Forensic Psychology is the interface between the disciplines of Psychology and the Law. This subject introduces students to the field of Forensic Psychology, with a focus on the criminal applications and settings in which forensic psychologists work. The subject is designed to develop critical thinking skills with respect to empirical research and theory in forensic psychology.
|Faculty||Faculty of Society & Design|
1. Demonstrate understanding of the major concepts, theoretical perspectives, empirical findings and historical trends in forensic psychology,
2. Demonstrate practical skills in laboratory based and other psychological research,
3. Respect and use critical and creative thinking, sceptical enquiry, and the scientific approach to solve problems related to behaviour and mental processes,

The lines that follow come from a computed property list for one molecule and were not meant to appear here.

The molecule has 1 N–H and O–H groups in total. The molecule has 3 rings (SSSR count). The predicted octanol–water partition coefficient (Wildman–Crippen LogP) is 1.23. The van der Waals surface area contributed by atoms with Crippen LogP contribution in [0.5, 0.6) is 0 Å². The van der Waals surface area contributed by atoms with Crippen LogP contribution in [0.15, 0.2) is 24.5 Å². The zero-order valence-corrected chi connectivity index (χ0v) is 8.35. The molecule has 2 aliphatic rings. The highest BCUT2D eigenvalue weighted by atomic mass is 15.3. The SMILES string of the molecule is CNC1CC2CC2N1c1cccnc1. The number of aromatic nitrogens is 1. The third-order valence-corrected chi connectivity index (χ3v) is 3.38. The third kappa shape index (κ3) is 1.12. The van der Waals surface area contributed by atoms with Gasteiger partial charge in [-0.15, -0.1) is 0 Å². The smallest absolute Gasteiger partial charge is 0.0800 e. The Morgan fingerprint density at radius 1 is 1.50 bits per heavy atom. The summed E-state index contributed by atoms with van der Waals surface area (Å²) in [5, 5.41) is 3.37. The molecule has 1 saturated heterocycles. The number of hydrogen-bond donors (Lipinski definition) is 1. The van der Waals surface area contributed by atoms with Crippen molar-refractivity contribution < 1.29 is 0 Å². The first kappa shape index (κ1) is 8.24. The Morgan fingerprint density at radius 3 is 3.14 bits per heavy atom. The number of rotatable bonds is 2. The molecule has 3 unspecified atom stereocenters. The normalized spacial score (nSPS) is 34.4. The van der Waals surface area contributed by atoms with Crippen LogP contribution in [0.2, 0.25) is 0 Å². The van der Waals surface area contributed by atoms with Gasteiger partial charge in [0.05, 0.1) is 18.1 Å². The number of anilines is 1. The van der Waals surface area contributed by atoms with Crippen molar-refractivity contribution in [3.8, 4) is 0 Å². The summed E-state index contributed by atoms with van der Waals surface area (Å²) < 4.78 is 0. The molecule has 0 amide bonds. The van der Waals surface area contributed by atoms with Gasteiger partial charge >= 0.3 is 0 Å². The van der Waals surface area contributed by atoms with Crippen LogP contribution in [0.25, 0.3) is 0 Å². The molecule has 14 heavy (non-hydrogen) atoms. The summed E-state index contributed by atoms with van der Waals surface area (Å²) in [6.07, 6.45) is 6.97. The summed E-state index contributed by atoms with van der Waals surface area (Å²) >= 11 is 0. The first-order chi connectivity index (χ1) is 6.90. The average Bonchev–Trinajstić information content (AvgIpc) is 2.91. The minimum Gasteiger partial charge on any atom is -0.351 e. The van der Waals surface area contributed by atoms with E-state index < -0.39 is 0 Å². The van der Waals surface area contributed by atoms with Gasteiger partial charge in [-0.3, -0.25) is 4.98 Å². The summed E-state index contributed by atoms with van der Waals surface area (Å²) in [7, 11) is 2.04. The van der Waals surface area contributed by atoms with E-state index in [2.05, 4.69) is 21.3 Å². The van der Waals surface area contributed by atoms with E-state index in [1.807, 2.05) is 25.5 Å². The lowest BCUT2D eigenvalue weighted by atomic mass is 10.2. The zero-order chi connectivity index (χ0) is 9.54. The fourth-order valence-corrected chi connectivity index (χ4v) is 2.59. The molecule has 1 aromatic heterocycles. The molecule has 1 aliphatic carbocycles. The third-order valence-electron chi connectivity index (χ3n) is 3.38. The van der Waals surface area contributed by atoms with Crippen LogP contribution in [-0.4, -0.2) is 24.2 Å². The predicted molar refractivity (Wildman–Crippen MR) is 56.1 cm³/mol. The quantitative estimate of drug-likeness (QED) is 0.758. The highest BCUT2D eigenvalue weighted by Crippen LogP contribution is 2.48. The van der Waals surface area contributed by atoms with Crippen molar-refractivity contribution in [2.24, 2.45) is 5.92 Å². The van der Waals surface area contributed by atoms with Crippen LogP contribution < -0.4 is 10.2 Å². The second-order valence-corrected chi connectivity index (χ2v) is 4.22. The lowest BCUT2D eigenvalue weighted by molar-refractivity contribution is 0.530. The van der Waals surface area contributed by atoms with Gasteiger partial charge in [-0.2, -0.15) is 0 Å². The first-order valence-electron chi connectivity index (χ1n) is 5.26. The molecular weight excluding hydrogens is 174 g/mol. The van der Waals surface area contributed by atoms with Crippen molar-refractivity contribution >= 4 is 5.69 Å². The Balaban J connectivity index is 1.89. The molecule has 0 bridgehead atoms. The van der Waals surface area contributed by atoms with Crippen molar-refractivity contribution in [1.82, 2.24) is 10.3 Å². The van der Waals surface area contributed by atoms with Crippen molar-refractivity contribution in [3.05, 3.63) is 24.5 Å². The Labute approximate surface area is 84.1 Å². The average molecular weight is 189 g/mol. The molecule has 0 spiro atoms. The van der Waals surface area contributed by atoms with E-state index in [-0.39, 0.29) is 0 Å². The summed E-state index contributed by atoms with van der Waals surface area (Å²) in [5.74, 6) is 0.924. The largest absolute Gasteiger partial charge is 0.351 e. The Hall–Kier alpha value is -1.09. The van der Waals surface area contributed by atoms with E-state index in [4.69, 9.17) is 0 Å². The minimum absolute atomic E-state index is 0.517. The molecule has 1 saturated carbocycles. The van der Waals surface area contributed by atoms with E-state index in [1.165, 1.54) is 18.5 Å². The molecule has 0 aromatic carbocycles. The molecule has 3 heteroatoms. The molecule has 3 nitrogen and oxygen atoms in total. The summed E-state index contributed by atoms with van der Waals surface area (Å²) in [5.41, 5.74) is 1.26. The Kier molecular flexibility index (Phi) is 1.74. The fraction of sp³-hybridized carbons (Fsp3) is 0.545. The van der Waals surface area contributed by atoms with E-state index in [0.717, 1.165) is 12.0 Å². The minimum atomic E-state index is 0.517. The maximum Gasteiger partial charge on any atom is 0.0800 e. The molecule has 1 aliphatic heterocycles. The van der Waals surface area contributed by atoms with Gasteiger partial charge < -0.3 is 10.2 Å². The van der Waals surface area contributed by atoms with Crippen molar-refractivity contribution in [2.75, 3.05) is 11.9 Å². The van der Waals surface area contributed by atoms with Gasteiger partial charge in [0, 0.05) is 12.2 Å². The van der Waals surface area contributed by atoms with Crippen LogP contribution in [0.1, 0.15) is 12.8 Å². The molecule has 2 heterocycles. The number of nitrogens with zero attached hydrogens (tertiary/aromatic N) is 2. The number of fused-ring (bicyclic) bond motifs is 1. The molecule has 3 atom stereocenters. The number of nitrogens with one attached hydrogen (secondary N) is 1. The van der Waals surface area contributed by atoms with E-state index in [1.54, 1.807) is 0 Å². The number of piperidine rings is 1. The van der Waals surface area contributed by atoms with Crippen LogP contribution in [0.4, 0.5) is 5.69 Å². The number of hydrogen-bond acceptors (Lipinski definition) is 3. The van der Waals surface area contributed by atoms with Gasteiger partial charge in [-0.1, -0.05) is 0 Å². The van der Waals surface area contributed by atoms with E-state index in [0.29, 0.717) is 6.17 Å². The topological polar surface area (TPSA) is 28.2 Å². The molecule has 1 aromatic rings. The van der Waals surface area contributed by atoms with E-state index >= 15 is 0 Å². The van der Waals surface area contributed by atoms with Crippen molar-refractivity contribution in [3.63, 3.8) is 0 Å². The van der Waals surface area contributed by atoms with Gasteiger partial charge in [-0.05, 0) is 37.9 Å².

4. Use information in an ethical manner,
5. Communicate effectively in a variety of formats and in a variety of contexts,
6. Understand and apply psychological principles to personal, social and forensic issues.
Assumed knowledge is the minimum level of knowledge of a subject area that students are assumed to have acquired through previous study. It is the responsibility of students to ensure they meet the assumed knowledge expectations of the subject. Students who do not possess this prior knowledge are strongly recommended against enrolling and do so at their own risk. No concessions will be made for students’ lack of prior knowledge.
All Psychology programs are accredited in the sequence presented and designed to provide students with learning and graduate outcomes in line with APAC accreditation standards. In order to meet these outcomes, students in the Undergraduate program should complete PSYC11, then PSYC12, and finally PSYC13 subjects in the order sequenced.
This subject is not available as a general elective. To be eligible for enrolment, the subject must be specified in the students’ program structure.
|Withdraw – Financial?||05/10/2018|
|Withdraw – Academic?||27/10/2018|